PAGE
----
R V G 2003 Case Study

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Caldwell Recklessness is now dead. Discuss the accuracy of this statement in light of the decision in R v G 2003
The facts of the case R v G 2003 is where on the night of 21st to 22nd August 2000 the appellants, then aged eleven and twelve respectively, without their parents’ consent went camping. Early in the morning of the 22nd August they both entered the back yard of the Co-op shop in Newport Pagnell and found bundles of newspapers which they later lit with a lighter they had with them. Each of them threw some lit newspaper under a large plastic wheelie-bin, between which and the wall of the Co-op there was another similar wheelie-bin. After which they left the yard leaving the papers still on fire. As such the newspapers set fire to the first wheelie-bin and spread from it to the next bin to the shop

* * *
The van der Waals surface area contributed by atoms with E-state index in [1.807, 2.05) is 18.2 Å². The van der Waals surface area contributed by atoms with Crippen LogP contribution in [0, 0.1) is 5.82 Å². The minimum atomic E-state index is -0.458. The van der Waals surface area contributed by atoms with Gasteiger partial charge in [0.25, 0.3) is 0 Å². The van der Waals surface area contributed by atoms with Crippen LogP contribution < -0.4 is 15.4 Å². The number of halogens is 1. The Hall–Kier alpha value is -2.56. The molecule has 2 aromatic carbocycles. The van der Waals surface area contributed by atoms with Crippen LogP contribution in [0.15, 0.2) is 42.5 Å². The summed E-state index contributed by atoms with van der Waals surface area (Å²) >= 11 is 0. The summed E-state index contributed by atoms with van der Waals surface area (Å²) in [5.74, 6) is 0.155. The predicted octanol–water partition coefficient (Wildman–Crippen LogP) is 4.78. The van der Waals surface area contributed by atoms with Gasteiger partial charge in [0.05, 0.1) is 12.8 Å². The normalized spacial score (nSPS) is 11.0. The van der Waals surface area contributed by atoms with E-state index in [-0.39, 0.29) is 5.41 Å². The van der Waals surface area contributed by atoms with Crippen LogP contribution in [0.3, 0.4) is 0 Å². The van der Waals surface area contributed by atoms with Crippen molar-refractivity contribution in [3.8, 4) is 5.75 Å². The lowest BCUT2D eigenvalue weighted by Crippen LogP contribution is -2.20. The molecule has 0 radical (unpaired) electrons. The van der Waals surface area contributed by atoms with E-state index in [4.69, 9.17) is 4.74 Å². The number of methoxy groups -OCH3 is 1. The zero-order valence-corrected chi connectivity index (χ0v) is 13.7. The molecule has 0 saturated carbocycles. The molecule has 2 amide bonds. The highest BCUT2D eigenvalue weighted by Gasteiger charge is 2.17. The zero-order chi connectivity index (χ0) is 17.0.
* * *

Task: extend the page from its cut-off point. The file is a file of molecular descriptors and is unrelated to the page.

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The objective test of recklessness was adopted in Caldwell and extended mens rea to include inadvertence. A problem arising out of this approach was that it ran counter to the orthodox subjective approach to mens rea and recklessness was closely similar to that of negligence. Since the defendants give no thought to any risk an issue on appeal to the House Lords, completely challenging the Caldwell ruling, was whether a conviction could be upheld, because of the individuals age and personal characteristics such a risk would not have been obvious to him, even if he had thought about it. Lord Diplock in Caldwell took the view that the accused in that case was morally blameworthy. Lord Diplock extended recklessness by applying an objective test of what a reasonable person would have contemplated in order to bridge the gap between moral blame and legal guilt. In cases where the accused had the capacity to consider the risks and through his or her own conduct didn’t do the Caldwell ruling should be

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